If you are running a business, you may well want to be aware of everything that may affect it. This includes new competitors, the economic environment, and new regulations that your business has to comply with. One of the policies that you need to be aware of is the POPI Act, which seeks to protect the personal information of consumers and employees so that they do not become victims of identity theft.
What does the Popi Act stand for?
POPI stands for Protection of Personal Information Act, a policy that aims to bring South Africa in line with international standards of protection of personal information. It sets some conditions for responsible parties to process personal information responsibly.
The Act says:
“1) The POPI Act applies to the processing of personal information –
- a) Entered in a record by or for a responsible party by making use of automated or non-automated means.
Providing the recorded personal information is processed by non-
automated means, it must form part of a filing system or is intended to form a part thereof; and b) The responsible party is –
- Domiciled in the Republic; or
- Not domiciled in the Republic, but makes use of automated or non-automated means in the Republic, unless those means are used only to forward personal
information through the Republic.
2) a) This Act applies, subject to paragraph (b), to the exclusion of any provision of any other legislation that regulates the processing of personal information and that is materially
inconsistent with an object, or a specific provision, of this Act.”
What is the POPI Act timeline?
POPI came into effect on 1 July 2020, but organisations had a 12 months grace period to be POPI compliant. The POPI Act is expected to be regulated by a new Information Regulator while within your company, your Information Officer will be the key person ensuring that you’re compliant.
Does the Popi Act stop businesses from processing data?
No. The POPI Act does not stop you from processing data. You can still process information but you are expected to comply with the POPI Act to the letter.
Exclusions of the POPI Act:
There are some exclusions where POPI does not apply. They include:
- Processing any personal information that has been de-identified.
- Sending holiday cards.
- When the SAPS or Hawks are investigating a crime.
- Or, in a situation where journalists, authors, or artists express their opinion.
The act says:
“1) This Act does not apply to the processing of personal information –
- a) In the course of a purely personal or household activity;
- b) That has been de-identified to the extent that it cannot be re-identified again;
- c) By or on behalf of a public body –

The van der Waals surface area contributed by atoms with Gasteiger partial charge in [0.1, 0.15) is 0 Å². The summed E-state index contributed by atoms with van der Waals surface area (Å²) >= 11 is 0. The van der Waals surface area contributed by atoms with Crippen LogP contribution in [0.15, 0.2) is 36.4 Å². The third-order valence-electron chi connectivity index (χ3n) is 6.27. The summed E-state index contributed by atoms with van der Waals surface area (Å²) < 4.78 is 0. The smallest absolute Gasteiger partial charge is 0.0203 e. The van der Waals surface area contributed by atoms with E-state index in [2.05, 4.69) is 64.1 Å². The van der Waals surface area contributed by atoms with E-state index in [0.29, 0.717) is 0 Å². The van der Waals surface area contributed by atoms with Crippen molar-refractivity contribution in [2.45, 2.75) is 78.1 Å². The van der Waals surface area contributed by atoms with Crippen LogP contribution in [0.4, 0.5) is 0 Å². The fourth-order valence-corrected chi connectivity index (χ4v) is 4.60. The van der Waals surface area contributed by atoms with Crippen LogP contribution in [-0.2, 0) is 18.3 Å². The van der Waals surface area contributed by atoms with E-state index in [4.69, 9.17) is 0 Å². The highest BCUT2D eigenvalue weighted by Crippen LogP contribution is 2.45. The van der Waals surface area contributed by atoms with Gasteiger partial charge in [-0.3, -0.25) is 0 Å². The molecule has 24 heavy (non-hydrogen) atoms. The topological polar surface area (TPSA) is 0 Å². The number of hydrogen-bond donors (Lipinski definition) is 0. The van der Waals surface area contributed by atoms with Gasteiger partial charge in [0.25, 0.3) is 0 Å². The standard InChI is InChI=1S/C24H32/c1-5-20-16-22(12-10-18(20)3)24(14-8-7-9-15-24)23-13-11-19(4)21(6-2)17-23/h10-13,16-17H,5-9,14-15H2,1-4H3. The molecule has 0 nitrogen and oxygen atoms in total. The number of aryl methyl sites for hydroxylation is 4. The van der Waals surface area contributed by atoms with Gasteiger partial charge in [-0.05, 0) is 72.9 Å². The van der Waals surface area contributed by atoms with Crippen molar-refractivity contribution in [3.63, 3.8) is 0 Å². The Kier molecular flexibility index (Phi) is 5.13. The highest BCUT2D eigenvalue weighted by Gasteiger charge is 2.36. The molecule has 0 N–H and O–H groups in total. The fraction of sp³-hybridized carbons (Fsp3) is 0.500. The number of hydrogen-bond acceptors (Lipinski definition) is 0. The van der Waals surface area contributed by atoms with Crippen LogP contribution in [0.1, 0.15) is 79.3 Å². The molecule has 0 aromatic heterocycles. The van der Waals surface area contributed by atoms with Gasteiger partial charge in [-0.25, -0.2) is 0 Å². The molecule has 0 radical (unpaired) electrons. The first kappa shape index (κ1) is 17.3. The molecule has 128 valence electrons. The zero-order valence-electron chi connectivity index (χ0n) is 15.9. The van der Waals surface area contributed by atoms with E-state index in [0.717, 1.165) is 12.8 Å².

- Which involves national security, including activities that are aimed at
assisting in the identification of the financing of terrorists and related activities, defence or public safety; or
- The purpose of which is the prevention, detection including assistance in the identification of the proceeds of unlawful activities and the combating of money
laundering activities, investigation or proof of offences, the prosecution of offenders or the execution of sentences or security measures, to the extent
that adequate safeguards have been established in legislation for the protection of such personal information;
- d) By the Cabinet and its committees or the Executive Council of a province; or
- e) Relating to the judicial functions of a court.”
What happens if I don’t comply with the POPI ACT?
Failure to comply with the POPI Act may lead to reputational damage, heavy fines, and imprisonment, or even worse – paying out damages claims to data subjects.
MGT Accounting and Consulting Inc’s is committed to adhering to the requirements of the POPI ACT. As an accounting firm, we are guided by the following principles:
- To give our clients the constitutional right to privacy, by safeguarding their personal information when processing information.
- To regulate the manner in which personal information may be processed or shared, and establish conditions, in line with international standards, that prescribe the minimum threshold requirements for the lawful processing of personal information;
- To be transparent all the time and follow procedures that govern the processing of personal information;
- To comply with the applicable legal and regulatory requirements regarding the processing of personal information;
- To collect personal information through lawful and fair means and to process personal information in a manner compatible with the purpose for which it was collected;